Glyn Taylor and Gary Koetser are Joint CEOs of the Century City Conference Centre & Hotel. Here, they share their 2018 insights. The conference centre is the largest privately owned convention and exhibition space in the Western Cape and the R1 billion development opened for business approximately two years ago.

The message is clear: 2018: Celebrate South Africa and Cement Brand Loyalty

A cloud of pessimism is permeating South Africa largely due to the stagnant economy and political decision-making that, if nothing else, has made life interesting.

Most people therefore view 2018 as a Fear Factor contestant might contemplate a hand-plunge box. It could contain a bunny, but there’s an equal chance of grabbing a snake.

It’s not easy right now to see the wood for the economically wilting trees, but our industry numbers are impressive. In June Tourism Minister Tokozile Xasa said the MICE sector employed some 250 000 people, while a study by the SA National Convention Bureau noted that we contribute a staggering R75 billion to the economy.

That’s the good news. The bad news is it’ll be increasingly taxing to sustain those numbers as corporates adopt further austerity measures. This means getting organised and making your establishment attractive to as wide a client-base as possible. On the paperwork side ensure you do what’s needed to qualify for a high BBEEE rating to procure public sector business – the Century City Conference Centre (CCCC), for instance, has a Level 2 – and think green. Growing numbers of corporates are instituting policies that prohibit the use of venues that aren’t energy-efficient and don’t offer sustainability outreach programmes to benefit local communities.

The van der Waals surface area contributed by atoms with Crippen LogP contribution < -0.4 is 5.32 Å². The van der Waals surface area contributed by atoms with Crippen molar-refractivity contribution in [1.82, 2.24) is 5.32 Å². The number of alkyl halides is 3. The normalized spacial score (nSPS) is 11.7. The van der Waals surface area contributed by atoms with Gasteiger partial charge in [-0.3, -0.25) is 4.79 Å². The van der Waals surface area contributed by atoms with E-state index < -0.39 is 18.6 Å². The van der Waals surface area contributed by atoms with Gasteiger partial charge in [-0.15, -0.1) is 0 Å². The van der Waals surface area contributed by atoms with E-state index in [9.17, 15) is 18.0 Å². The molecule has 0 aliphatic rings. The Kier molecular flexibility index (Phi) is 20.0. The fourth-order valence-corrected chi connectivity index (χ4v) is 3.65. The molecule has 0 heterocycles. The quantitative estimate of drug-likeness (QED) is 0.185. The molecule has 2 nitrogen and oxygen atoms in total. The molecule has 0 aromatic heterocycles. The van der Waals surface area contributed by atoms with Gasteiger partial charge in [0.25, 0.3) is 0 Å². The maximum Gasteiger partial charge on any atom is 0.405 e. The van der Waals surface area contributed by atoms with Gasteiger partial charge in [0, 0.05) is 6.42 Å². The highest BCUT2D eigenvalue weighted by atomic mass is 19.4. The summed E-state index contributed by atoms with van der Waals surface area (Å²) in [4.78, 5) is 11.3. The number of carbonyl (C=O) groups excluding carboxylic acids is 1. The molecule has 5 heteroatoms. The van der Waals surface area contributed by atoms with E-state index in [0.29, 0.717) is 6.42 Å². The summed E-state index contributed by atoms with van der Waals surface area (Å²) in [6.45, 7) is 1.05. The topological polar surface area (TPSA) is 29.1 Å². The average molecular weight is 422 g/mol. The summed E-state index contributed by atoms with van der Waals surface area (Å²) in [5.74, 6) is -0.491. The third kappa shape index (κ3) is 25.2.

Once everything has been done to secure sparse local business, where do we source new revenue streams? We’ll have to work harder, but the answer unquestionably lies beyond our borders. Long-haul inbound business travel is steadily increasing and we must leverage doors that are already ajar, but we cannot overlook the market on our doorstep.

The CCCC has recently experienced significant interest from within Africa that has translated into firm reservations. Other emerging markets, too, remain untapped and for myriad reasons now is the time to forge lasting relationships.

A positive of our currency woes is that events here present value to the global market and perceptions of SA are changing. We now present a safer option than the terror threat in Europe, but in our international travel to promote the country, Cape Town and the CCCC as a world-class venue, the two questions we still invariably face relate to crime and political instability.

Put simply, the world is becoming more dangerous rather than us addressing these pressing issues and that’s not a foundation on which to build sustainable foreign business tourism.

We are fortunate, though, in that the destination we market abroad is Cape Town, voted best African business tourism event destination for the fourth consecutive year. At the same time the CCCC – only in its second year of operation – is justifiably proud of being named 2017’s “Best Large Hotel Conference Venue in SA”. It’s a winning combination that is clearly illustrated in our forward book.

This industry-nominated award underpins one of the CCCC’s fundamental business tenets and also comprises the most essential piece of wisdom we can offer in such a tight economy.

That advice is simple: nurture your relationships.

Someone who is a small client today might turn into your biggest client tomorrow, so always go the extra mile, train your staff well and get personally involved. That’s how you build brand loyalty and have clients return to you time and time again.

If you have a foundation of repeat business there will never be a terrible year; just some that are a little tougher than others.

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